What to do if I need to take an insurance company to court?

UPDATED: Sep 30, 2022

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What to do if I need to take an insurance company to court?

My vehicle was in a wreck and there were no injuries. My vehicle should have been totaled, but was repaired instead. There has been numerous problems with it since the day I got it back. They missed many things that were wrong in the engine area that was later found, some things still undetermined. This has been going on for almost a year and my vehicle is completely unsafe to drive now due to us riding around on broken motor mounts for as long as we did. There is still serious problems with the vehicle and the insurer has refused to help further find the problems going on with my vehicle. What kind of attorney do I need?

Asked on October 27, 2016 under Accident Law, Oregon


SJZ, Member, New York Bar / FreeAdvice Contributing Attorney

Answered 6 years ago | Contributor

To the extent the problem was with the work the original repair shop did, the insurer is *not* liable for that--you'd have to sue the repair shop, not Geico. Geico is only liable to the extent they refused to make payments which they should have...and in that regard, note that the law does NOT require vehicles to be totalled--ever. An insurer has the option of choosing either to total it or repair it; it is the insurer's choice, and are entitled, for example, to do the one they feel more cost effective. So if the issue you have with Geico is that you believe they should have totalled it but they wanted to repair it, that's not something you can sue over--they had the right to make that choice. And again, if the problem is that they work was not done right, that's something to sue the shop, not insurer, over.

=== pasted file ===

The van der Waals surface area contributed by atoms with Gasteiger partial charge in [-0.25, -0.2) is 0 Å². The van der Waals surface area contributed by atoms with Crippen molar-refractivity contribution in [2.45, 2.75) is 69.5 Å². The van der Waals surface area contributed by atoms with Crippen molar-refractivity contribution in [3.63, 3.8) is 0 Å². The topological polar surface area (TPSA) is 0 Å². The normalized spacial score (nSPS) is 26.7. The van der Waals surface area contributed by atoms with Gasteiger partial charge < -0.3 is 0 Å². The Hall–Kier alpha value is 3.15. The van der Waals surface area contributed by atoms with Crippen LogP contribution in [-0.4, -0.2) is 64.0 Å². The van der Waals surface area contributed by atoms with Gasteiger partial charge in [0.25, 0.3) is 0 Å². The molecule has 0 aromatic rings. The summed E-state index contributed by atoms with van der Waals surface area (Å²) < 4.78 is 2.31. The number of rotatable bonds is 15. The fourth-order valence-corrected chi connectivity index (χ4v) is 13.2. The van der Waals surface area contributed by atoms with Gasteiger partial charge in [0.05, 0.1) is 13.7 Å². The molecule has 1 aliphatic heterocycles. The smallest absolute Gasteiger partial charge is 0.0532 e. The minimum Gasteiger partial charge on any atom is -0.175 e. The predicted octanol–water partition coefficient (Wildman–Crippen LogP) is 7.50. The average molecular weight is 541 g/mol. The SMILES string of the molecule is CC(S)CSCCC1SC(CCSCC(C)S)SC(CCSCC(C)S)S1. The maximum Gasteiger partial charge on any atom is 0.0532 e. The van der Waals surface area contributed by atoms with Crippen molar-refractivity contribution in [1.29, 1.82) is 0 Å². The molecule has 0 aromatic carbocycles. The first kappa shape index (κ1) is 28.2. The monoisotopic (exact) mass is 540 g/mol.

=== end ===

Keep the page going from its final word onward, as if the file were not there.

This suit may not be economically worthwhile:
1) It's always more complex and costly to sue someone in another state;
2) You will need to hire (and therefore pay for) an automotive expert (e.g. an expert repair person) to examine your car, write a report, and possibly testify--and this cost will be in addition to the cost of a lawyer (if you hire one) and the court/filing fees.
Unless you are talking many thousands of dollars in new repair costs to set things right--in my area (northern NJ), I'd say over $10,000 to really make the case worthwhile to bring, given how expensive litigation here is--you are probably better off not suing. If you choose to sue, any lawyer with experiece in business disputes (since that's fundamentally what this is--a claim the shop didn't do what they were paid to do) should be able  to help you.

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